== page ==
Taking security education to the next level
As the job market becomes more competitive, universities offering security related degrees are seeing a growth in student numbers, and new courses are being created. The latest include MSc courses in Nuclear Security (Cumbria) and Maritime Security (Greenwich), welcome developments that are extending the choice and number of institutions involved in security education.
Following a masters degree, a growing number of security practitioners are seeking the next step. This may involve an MBA, or a step upwards to doctoral level. A PhD is based on a supervised research study of about 80,000 words, and on a part-time basis this takes about six years. Many practitioners are opting for the alternative route of a Professional Doctorate, involving a more manageable four years of part-time study.
What is a professional doctorate?
Professional doctorates began to emerge in the UK in the 1990s. They have been driven by growing demand among professionals for higher level academic qualifications and increasing engagement in continuing professional development. There has also been more emphasis by government, industry and universities on promoting educational routes that are better tailored to the needs of practitioners and the wider economy.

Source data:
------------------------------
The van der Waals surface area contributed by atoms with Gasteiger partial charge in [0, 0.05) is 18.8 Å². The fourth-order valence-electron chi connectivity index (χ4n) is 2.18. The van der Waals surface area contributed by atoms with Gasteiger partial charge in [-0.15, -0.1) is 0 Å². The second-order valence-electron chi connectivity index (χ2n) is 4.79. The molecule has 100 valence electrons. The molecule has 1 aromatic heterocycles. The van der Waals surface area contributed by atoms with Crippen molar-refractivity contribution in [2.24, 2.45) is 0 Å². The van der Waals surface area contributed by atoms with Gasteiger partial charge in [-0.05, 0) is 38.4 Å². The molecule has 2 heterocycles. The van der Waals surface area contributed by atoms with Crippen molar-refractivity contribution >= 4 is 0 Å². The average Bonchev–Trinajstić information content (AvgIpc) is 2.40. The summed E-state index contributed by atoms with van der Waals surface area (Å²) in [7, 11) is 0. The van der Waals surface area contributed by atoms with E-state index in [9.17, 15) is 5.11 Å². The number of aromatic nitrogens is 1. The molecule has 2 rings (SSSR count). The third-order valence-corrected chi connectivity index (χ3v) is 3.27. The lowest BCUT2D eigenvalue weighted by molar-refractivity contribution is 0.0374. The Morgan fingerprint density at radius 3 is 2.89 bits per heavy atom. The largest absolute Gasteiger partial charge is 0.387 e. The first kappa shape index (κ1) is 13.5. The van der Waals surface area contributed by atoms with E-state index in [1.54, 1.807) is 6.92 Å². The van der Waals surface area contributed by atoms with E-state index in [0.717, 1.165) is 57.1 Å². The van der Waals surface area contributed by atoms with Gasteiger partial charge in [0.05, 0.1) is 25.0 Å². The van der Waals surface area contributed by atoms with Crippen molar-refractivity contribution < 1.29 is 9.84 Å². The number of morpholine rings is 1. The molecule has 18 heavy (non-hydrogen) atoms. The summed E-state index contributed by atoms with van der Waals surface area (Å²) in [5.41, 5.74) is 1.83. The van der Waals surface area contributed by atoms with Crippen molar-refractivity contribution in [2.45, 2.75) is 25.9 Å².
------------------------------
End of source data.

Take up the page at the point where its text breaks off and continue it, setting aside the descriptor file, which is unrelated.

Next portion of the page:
Professional doctorate courses are subject specific. They comprise a taught element for the first two years, usually delivered in short blocks to accommodate individuals working full-time, and then involve two years of supervised research leading to a thesis. The taught phase offers students the camaraderie of a group studying in the same subject area, and more structure and support than a PhD, Courses include Portsmouth’s new Security Risk Management programme; Policing, Security and Community Safety at London Metropolitan University, and Information Security at East London. Other options are the Doctorate of Business Administration offered at a number of universities, or Criminal Justice at Portsmouth and De Montfort Universities.
Such courses not only enhance individual professional development. They will increasingly support the development of targeted research by practitioners for practioners, strengthening the evidence base underpinning security practice.
Dr Alison Wakefield
Senior Lecturer in Security Risk Management, University of Portsmouth